ISSN Online: 2379-1748
ISBN Flash Drive: 978-1-56700-517-2
5-6th Thermal and Fluids Engineering Conference (TFEC)
LOOP THERMOSYPHON DESIGN FOR SOLAR THERMAL DESALINATION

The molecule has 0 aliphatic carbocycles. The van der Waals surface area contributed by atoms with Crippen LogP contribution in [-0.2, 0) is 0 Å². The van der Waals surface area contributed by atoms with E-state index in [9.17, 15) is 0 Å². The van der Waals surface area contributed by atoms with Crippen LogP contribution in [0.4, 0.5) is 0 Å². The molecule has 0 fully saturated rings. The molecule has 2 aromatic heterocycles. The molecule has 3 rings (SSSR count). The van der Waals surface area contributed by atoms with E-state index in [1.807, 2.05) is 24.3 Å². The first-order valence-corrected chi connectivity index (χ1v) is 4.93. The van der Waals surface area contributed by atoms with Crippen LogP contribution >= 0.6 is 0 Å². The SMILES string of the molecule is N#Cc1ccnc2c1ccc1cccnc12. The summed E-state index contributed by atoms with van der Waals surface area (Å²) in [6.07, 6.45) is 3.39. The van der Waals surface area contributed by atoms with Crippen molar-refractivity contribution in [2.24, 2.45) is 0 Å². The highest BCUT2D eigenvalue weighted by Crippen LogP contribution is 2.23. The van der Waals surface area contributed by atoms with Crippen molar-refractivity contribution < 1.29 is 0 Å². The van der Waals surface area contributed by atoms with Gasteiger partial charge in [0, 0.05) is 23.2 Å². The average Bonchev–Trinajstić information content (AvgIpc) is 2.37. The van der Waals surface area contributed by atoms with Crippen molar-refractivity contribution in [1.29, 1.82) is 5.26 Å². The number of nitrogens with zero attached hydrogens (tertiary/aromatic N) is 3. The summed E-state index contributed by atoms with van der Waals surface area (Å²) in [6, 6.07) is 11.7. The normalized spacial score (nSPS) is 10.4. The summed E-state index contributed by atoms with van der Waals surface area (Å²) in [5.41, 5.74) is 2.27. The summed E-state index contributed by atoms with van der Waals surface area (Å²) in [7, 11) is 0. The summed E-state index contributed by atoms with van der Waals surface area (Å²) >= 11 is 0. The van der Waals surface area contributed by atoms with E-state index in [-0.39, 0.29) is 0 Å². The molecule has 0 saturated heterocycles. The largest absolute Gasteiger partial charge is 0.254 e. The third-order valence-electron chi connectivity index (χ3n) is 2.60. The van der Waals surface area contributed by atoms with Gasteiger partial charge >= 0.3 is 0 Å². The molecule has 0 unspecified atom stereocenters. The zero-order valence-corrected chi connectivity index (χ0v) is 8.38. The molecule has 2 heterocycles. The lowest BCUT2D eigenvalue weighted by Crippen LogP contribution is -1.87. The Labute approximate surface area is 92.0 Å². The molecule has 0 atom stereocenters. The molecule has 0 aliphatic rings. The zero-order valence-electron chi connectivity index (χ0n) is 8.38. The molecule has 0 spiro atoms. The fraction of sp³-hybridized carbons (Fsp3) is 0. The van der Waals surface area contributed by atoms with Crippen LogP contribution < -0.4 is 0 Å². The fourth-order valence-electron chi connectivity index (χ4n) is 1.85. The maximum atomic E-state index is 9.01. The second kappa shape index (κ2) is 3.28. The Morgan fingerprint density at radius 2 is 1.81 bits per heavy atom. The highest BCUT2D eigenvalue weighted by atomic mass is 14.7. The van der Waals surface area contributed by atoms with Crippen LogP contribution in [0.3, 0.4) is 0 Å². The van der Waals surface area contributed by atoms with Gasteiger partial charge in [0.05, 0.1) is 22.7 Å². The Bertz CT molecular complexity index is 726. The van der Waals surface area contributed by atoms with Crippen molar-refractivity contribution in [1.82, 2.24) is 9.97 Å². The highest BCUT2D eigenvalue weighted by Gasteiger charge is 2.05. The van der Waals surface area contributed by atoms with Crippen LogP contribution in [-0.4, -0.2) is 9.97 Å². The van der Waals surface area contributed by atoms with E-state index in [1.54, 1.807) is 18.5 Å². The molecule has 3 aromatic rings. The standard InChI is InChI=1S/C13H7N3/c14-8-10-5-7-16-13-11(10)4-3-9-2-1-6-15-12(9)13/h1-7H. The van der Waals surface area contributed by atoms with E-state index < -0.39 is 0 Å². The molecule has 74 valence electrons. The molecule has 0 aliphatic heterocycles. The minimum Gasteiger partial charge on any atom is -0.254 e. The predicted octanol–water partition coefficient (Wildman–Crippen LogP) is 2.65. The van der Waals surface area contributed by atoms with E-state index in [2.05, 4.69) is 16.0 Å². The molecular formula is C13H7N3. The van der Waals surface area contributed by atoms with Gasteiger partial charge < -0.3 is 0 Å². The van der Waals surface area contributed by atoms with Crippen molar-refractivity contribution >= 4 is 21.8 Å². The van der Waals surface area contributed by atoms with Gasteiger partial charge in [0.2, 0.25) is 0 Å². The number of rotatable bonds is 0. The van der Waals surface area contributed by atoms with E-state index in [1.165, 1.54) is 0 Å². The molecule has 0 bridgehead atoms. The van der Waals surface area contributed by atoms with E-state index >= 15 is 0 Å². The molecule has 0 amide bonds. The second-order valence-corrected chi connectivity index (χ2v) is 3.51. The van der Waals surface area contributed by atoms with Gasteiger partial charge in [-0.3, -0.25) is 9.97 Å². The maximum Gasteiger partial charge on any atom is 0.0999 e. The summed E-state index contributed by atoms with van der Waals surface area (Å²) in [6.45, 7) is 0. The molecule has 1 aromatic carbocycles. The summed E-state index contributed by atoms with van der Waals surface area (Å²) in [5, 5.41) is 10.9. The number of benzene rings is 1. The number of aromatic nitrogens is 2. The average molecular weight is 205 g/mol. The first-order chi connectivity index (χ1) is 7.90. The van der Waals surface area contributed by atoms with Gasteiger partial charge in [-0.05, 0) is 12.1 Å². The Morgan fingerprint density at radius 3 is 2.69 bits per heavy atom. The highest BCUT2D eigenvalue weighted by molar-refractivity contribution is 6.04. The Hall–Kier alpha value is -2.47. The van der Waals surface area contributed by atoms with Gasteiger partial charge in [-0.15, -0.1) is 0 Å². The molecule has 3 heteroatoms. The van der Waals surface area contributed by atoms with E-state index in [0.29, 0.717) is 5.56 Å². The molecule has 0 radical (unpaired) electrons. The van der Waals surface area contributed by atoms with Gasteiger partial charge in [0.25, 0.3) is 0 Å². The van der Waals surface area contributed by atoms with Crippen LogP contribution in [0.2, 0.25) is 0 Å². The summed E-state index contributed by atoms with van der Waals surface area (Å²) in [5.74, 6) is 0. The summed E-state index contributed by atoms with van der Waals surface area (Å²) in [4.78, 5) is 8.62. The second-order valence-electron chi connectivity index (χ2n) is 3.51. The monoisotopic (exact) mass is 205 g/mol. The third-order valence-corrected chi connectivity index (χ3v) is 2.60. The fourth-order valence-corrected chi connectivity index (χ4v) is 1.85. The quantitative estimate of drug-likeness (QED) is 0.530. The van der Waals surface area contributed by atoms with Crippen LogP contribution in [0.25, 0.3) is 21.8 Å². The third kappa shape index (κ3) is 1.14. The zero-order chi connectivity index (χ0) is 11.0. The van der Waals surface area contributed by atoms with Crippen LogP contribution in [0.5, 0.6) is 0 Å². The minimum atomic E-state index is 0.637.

A two-phase loop thermosyphon solar collector is under development that can efficiently and passively transfer thermal energy from a concentrated solar collector to a thermal desalination process. The design of a loop thermosyphon is critical to ensure that the thermosyphon can transfer the required thermal energy through the passive circulation of a two-phase flow. This flow is driven by the difference in gravitational head between the liquid return line and the two-phase riser located between the evaporator and condenser. A numerical mass, energy, and pressure balance model was developed to provide insights into the behavior of the two-phase working fluid and predict system performance as geometric parameters (tube diameter, condenser height, etc.) are varied. This model is based on well-established empirical two-phase pressure drop and heat transfer correlations. The model accounts for gravitational head and frictional, minor, and acceleration pressure drops throughout and uses locally-calculated heat transfer coefficients to estimate heat losses and heat exchanger performance. A lab-scale loop thermosyphon prototype has been tested across a range of fluid charges, saturation temperatures, and evaporator powers. Modeling results for flow rate and pressure drop have been found to agree well with experimental data across the range of conditions examined. This model is a valuable tool to design and optimize a wide range of two-phase loop thermosyphons for solar thermal and other heat transfer applications.